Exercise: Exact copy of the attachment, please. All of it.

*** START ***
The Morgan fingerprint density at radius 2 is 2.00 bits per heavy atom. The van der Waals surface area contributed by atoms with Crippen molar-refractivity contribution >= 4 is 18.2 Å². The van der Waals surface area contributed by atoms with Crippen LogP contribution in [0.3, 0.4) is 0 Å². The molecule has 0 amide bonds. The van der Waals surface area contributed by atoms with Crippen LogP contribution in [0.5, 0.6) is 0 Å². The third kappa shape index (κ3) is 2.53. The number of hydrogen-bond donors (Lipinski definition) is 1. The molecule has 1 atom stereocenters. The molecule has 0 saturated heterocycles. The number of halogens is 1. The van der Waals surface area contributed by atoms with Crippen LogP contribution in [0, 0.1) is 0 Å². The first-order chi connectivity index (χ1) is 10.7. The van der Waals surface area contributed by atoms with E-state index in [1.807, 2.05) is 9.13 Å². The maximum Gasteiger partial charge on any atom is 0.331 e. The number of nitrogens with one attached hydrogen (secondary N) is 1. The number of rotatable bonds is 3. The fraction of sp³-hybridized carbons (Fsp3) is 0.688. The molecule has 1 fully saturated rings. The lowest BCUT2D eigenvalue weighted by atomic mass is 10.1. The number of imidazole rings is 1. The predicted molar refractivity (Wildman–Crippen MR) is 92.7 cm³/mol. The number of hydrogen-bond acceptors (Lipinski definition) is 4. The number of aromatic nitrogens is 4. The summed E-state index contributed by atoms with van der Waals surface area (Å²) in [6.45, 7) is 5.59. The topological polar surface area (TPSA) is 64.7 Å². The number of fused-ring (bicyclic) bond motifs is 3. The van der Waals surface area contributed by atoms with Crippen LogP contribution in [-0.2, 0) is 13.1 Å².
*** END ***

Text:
The Morgan fingerprint density at radius 2 is 2.00 bits per heavy atom. The van der Waals surface area contributed by atoms with Crippen molar-refractivity contribution >= 4 is 18.2 Å². The van der Waals surface area contributed by atoms with Crippen LogP contribution in [0.3, 0.4) is 0 Å². The molecule has 0 amide bonds. The van der Waals surface area contributed by atoms with Crippen LogP contribution in [0.5, 0.6) is 0 Å². The third kappa shape index (κ3) is 2.53. The number of hydrogen-bond donors (Lipinski definition) is 1. The molecule has 1 atom stereocenters. The molecule has 0 saturated heterocycles. The number of halogens is 1. The van der Waals surface area contributed by atoms with Crippen LogP contribution in [0, 0.1) is 0 Å². The first-order chi connectivity index (χ1) is 10.7. The van der Waals surface area contributed by atoms with E-state index in [1.807, 2.05) is 9.13 Å². The maximum Gasteiger partial charge on any atom is 0.331 e. The number of nitrogens with one attached hydrogen (secondary N) is 1. The number of rotatable bonds is 3. The fraction of sp³-hybridized carbons (Fsp3) is 0.688. The molecule has 1 fully saturated rings. The lowest BCUT2D eigenvalue weighted by atomic mass is 10.1. The number of imidazole rings is 1. The predicted molar refractivity (Wildman–Crippen MR) is 92.7 cm³/mol. The number of hydrogen-bond acceptors (Lipinski definition) is 4. The number of aromatic nitrogens is 4. The summed E-state index contributed by atoms with van der Waals surface area (Å²) in [6.45, 7) is 5.59. The topological polar surface area (TPSA) is 64.7 Å². The number of fused-ring (bicyclic) bond motifs is 3. The van der Waals surface area contributed by atoms with Crippen LogP contribution in [-0.2, 0) is 13.1 Å².